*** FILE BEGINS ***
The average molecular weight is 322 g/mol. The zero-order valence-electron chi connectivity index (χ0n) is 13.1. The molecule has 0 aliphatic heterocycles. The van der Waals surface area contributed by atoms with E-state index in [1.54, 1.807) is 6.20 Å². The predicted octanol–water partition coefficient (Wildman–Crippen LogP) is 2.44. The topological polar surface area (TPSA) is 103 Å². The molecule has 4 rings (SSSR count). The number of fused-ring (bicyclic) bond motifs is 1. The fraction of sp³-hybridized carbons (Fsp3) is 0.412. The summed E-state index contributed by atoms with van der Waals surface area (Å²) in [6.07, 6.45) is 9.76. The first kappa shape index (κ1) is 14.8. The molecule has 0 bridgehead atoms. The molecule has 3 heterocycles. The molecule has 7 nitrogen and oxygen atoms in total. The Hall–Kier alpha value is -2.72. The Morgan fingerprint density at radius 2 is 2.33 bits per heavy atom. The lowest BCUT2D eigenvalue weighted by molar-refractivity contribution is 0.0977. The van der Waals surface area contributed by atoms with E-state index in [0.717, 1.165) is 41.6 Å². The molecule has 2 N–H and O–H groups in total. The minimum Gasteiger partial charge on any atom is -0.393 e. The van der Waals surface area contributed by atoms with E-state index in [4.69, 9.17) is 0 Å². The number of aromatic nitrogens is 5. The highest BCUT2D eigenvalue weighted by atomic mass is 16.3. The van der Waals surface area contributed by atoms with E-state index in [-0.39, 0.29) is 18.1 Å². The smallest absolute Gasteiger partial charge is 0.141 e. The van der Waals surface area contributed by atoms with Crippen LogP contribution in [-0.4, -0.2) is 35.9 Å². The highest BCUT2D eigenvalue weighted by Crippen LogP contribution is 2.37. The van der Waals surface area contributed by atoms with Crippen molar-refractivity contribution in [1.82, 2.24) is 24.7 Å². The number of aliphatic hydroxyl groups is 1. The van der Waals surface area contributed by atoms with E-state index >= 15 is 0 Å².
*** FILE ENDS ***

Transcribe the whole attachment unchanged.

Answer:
The average molecular weight is 322 g/mol. The zero-order valence-electron chi connectivity index (χ0n) is 13.1. The molecule has 0 aliphatic heterocycles. The van der Waals surface area contributed by atoms with E-state index in [1.54, 1.807) is 6.20 Å². The predicted octanol–water partition coefficient (Wildman–Crippen LogP) is 2.44. The topological polar surface area (TPSA) is 103 Å². The molecule has 4 rings (SSSR count). The number of fused-ring (bicyclic) bond motifs is 1. The fraction of sp³-hybridized carbons (Fsp3) is 0.412. The summed E-state index contributed by atoms with van der Waals surface area (Å²) in [6.07, 6.45) is 9.76. The first kappa shape index (κ1) is 14.8. The molecule has 0 bridgehead atoms. The molecule has 3 heterocycles. The molecule has 7 nitrogen and oxygen atoms in total. The Hall–Kier alpha value is -2.72. The Morgan fingerprint density at radius 2 is 2.33 bits per heavy atom. The lowest BCUT2D eigenvalue weighted by molar-refractivity contribution is 0.0977. The van der Waals surface area contributed by atoms with E-state index in [0.717, 1.165) is 41.6 Å². The molecule has 2 N–H and O–H groups in total. The minimum Gasteiger partial charge on any atom is -0.393 e. The van der Waals surface area contributed by atoms with E-state index in [4.69, 9.17) is 0 Å². The number of aromatic nitrogens is 5. The highest BCUT2D eigenvalue weighted by atomic mass is 16.3. The van der Waals surface area contributed by atoms with E-state index in [-0.39, 0.29) is 18.1 Å². The smallest absolute Gasteiger partial charge is 0.141 e. The van der Waals surface area contributed by atoms with Crippen LogP contribution in [-0.4, -0.2) is 35.9 Å². The highest BCUT2D eigenvalue weighted by Crippen LogP contribution is 2.37. The van der Waals surface area contributed by atoms with Crippen molar-refractivity contribution in [1.82, 2.24) is 24.7 Å². The number of aliphatic hydroxyl groups is 1. The van der Waals surface area contributed by atoms with E-state index >= 15 is 0 Å².